Door operations are a huge component for an enjoyable night. Get all of your staff up and running on the same system or same strategy. The best way is to use a system that handles both door operations along with ticketing and event management. That way, you can scan tickets in through the device, sell tickets from that same device, and be able to track arrivals and other important guest information along the way. Whatever you choose, make sure it’s black and white with your staff on how the night is going to run.

4. Optimize your lines for speed of night

Many events use one line for everyone, which increases wait time, puts extra stress on your staff, and ultimately slows down the speed of the night. Instead, create a different line for a different type of customer, such as a line for your pre-sale customers and a line for customers paying at the door. This is another way to encourage pre-sale, and allows your staff handling pre-sale checkin to only focus on that task and increase line speed. On the other hand, it allows your staff selling tickets at the door to only handle that task, aiding in the long waits for door sales. The more organized your lines are, the faster your speed of night will be, the happier your customers will be, and the faster they’re your door to spend money on drinks.

5. Analyze results for a bigger return next year

Getting access to your data gives you the opportunity to truly understand how your venue and events are performing. If you get on board with the Vēmos system, your life will be simnifically easier since it will all be in one spot – not to mention the data will be broken down by individual guests and staff members to truly identify areas of strength and weakness. Once you know how well you did, you’re able to better set yourself up for success for your next event. Optimization is key to long-term success.

For Non-Ticketed Parties

1. Use a system to capture guest list, general admission, and table reservations

You don’t have to sell tickets to have pre-sales. In fact, we’re seeing a lot of venues be successful by treating every day as an event. You can pre-sell guest list entries or table reservations. Use a system that integrates with your website and social pages to handle these pre-sale inquiries. A system like Vēmos does this and also allows you to easily handle check-ins for guest list parties, reservation parties, and general admission walk-ups all from one device. It also takes cover payments and automates your speed of night. Plus, when all of this is tied together, you’re able to collect information about each guest no matter how they came in through your door.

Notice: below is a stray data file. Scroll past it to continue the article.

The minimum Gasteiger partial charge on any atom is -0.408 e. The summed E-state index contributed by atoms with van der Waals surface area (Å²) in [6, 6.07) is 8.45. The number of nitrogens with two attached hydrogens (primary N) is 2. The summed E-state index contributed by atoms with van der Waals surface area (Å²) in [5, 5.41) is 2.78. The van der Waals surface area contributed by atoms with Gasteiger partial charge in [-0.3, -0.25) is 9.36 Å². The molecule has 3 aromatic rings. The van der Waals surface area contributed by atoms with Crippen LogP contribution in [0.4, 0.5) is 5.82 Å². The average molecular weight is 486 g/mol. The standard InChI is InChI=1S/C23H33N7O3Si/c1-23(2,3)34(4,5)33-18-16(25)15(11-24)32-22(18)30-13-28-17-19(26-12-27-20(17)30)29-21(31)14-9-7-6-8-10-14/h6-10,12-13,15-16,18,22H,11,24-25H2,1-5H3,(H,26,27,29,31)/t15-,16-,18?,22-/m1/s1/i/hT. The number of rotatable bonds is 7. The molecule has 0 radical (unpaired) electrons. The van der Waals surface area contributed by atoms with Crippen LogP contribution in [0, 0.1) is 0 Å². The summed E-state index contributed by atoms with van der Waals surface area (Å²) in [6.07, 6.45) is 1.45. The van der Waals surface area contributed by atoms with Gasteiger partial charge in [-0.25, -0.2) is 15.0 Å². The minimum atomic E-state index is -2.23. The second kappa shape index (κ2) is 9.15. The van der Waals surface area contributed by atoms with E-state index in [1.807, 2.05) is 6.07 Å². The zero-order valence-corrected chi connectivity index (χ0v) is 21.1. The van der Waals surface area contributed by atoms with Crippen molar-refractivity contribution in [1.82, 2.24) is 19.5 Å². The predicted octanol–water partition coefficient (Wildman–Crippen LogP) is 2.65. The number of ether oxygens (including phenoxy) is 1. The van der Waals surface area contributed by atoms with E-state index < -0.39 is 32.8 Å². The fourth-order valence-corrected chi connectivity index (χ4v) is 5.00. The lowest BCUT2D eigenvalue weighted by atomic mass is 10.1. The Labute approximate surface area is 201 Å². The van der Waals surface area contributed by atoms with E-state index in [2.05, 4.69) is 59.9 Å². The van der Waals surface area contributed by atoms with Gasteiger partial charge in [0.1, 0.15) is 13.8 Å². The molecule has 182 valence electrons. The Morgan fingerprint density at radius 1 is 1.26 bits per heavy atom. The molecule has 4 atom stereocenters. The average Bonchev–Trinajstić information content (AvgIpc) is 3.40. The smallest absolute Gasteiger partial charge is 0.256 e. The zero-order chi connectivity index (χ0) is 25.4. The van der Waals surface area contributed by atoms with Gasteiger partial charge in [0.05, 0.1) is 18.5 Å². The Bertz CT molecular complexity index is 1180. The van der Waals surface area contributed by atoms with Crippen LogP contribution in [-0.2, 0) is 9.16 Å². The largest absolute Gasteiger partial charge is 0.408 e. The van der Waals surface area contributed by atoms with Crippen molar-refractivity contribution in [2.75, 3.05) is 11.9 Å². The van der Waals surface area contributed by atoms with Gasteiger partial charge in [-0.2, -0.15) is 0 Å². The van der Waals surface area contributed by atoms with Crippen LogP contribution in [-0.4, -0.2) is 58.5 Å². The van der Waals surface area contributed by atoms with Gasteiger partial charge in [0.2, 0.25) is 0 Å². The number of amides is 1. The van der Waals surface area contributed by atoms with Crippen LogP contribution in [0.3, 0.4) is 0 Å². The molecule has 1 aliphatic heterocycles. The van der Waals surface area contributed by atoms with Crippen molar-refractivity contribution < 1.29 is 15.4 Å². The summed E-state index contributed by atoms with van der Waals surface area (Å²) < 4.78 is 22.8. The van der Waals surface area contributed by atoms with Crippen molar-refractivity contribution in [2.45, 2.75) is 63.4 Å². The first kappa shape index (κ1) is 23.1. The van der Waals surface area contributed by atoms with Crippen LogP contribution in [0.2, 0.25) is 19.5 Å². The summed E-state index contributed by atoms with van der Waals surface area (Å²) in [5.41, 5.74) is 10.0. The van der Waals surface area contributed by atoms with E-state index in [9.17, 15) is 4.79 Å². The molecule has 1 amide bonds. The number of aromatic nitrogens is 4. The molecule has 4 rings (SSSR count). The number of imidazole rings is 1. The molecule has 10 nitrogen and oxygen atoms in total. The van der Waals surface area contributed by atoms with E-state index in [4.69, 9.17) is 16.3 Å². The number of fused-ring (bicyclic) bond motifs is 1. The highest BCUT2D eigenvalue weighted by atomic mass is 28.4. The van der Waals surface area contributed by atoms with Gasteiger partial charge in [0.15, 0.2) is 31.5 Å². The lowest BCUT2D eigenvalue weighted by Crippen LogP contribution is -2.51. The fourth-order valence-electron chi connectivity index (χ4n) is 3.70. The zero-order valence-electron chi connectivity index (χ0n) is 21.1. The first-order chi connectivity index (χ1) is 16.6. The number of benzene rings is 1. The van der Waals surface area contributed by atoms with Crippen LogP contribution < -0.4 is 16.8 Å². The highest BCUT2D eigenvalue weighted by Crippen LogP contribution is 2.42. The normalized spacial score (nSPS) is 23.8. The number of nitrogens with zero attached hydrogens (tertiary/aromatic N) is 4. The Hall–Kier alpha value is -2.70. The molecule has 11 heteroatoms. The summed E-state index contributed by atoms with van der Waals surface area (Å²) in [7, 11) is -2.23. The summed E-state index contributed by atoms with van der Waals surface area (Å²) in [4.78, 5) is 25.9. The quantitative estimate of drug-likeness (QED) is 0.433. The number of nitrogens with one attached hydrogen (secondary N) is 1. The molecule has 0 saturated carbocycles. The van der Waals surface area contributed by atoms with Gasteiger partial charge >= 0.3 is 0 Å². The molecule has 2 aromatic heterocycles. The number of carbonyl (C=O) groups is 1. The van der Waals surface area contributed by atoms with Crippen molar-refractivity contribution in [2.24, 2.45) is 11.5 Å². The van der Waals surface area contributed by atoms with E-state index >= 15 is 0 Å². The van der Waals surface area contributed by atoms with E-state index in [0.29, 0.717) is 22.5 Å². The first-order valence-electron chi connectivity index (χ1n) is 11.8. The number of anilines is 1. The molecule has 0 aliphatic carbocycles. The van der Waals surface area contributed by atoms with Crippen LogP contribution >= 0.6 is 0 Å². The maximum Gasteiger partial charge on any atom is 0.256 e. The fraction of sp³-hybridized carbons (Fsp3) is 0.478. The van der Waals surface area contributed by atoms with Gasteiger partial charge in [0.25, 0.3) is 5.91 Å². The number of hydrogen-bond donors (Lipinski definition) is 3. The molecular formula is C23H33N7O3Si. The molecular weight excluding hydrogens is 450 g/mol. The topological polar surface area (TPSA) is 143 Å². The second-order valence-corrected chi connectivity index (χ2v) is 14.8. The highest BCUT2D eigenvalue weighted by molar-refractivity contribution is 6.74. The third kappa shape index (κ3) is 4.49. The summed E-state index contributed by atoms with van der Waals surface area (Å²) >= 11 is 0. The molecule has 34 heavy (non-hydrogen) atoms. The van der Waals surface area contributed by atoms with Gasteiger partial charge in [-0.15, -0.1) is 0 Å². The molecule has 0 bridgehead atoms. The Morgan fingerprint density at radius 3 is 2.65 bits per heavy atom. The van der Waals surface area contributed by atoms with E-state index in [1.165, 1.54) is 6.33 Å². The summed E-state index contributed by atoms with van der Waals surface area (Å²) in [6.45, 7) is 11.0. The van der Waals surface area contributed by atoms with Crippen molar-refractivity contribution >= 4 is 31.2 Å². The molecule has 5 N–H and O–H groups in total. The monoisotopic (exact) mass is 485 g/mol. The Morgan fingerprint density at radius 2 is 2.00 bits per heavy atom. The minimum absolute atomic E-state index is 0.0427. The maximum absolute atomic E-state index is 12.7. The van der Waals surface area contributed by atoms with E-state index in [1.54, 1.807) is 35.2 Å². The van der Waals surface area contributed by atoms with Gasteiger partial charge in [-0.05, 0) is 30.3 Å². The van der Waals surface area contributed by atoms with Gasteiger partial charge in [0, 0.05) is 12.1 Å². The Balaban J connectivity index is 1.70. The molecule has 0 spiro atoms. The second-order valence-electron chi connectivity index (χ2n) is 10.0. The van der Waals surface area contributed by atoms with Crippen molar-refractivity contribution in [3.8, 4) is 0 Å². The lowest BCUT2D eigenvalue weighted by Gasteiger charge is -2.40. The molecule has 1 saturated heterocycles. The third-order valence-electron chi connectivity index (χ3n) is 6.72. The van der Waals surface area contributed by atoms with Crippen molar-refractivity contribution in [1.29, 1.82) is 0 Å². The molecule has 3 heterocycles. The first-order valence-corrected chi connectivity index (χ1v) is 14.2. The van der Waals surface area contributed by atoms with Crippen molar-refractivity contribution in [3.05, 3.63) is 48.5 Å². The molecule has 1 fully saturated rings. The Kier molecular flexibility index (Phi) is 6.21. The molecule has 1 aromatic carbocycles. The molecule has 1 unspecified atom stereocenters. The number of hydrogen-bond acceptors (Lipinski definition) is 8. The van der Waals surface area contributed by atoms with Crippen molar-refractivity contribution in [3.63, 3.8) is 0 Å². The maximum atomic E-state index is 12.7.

2. Promote your promotions

Identify the promotions you’re going to run to bring people into your event, without limiting yourself to discounting your drinks. Sure, fun drink specials are a great way to drive guests, but so are other fun promotions such as a patio party, hiring live music, hosting drinking games or being a part of a summer kick-off pub crawl. Once you’ve identified your promotions, it’s time to promote them. Turn to social media to target your followers. Run a Facebook ad to a very targeted demographic. Send email and text message campaigns to your loyal guests. Choose different options from different channels to make your message are 100% relevant to the person you’re reaching. Make sure to use trackable links for each individual effort so you know exactly what worked and what didn’t.

3. Analyze results for a bigger return next year

Getting access to your data gives you the opportunity to truly understand how your venue and events are performing. If you get on board with the Vēmos system, your life will be simnifically easier since it will all be in one spot – not to mention the data will be broken down by individual guests and staff members to truly identify areas of strength and weakness. Once you know how well you did, you’re able to better set yourself up for success for the future. Optimization is key to long-term success.